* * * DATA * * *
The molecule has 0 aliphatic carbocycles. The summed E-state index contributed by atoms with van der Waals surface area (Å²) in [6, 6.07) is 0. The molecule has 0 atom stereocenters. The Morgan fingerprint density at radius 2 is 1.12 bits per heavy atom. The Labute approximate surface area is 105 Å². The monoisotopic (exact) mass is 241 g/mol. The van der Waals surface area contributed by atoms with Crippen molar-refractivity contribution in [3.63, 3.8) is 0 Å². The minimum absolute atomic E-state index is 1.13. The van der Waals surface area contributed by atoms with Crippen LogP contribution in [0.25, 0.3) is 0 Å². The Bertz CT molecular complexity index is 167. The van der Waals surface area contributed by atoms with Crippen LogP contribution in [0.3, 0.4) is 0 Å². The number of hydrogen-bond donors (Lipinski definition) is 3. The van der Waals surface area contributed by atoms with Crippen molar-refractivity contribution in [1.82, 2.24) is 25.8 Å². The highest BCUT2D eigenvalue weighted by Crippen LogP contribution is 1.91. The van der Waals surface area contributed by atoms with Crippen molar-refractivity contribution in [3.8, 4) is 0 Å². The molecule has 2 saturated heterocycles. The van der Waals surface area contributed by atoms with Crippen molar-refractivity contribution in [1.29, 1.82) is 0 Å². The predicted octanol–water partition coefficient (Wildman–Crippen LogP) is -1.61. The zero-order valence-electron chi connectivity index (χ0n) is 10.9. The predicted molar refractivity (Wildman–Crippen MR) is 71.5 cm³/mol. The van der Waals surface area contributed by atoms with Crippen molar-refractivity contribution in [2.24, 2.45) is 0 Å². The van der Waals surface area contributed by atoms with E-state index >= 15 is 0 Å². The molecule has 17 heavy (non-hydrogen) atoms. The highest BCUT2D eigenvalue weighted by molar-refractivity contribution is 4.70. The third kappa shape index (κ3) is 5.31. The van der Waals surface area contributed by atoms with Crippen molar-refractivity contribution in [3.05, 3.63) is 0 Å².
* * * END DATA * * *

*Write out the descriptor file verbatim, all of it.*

The molecule has 0 aliphatic carbocycles. The summed E-state index contributed by atoms with van der Waals surface area (Å²) in [6, 6.07) is 0. The molecule has 0 atom stereocenters. The Morgan fingerprint density at radius 2 is 1.12 bits per heavy atom. The Labute approximate surface area is 105 Å². The monoisotopic (exact) mass is 241 g/mol. The van der Waals surface area contributed by atoms with Crippen molar-refractivity contribution in [3.63, 3.8) is 0 Å². The minimum absolute atomic E-state index is 1.13. The van der Waals surface area contributed by atoms with Crippen LogP contribution in [0.25, 0.3) is 0 Å². The Bertz CT molecular complexity index is 167. The van der Waals surface area contributed by atoms with Crippen LogP contribution in [0.3, 0.4) is 0 Å². The number of hydrogen-bond donors (Lipinski definition) is 3. The van der Waals surface area contributed by atoms with Crippen molar-refractivity contribution in [1.82, 2.24) is 25.8 Å². The highest BCUT2D eigenvalue weighted by Crippen LogP contribution is 1.91. The van der Waals surface area contributed by atoms with Crippen molar-refractivity contribution in [3.8, 4) is 0 Å². The molecule has 2 saturated heterocycles. The van der Waals surface area contributed by atoms with Crippen molar-refractivity contribution in [1.29, 1.82) is 0 Å². The predicted octanol–water partition coefficient (Wildman–Crippen LogP) is -1.61. The zero-order valence-electron chi connectivity index (χ0n) is 10.9. The predicted molar refractivity (Wildman–Crippen MR) is 71.5 cm³/mol. The van der Waals surface area contributed by atoms with Crippen molar-refractivity contribution in [2.24, 2.45) is 0 Å². The van der Waals surface area contributed by atoms with E-state index >= 15 is 0 Å². The molecule has 17 heavy (non-hydrogen) atoms. The highest BCUT2D eigenvalue weighted by molar-refractivity contribution is 4.70. The third kappa shape index (κ3) is 5.31. The van der Waals surface area contributed by atoms with Crippen molar-refractivity contribution in [3.05, 3.63) is 0 Å².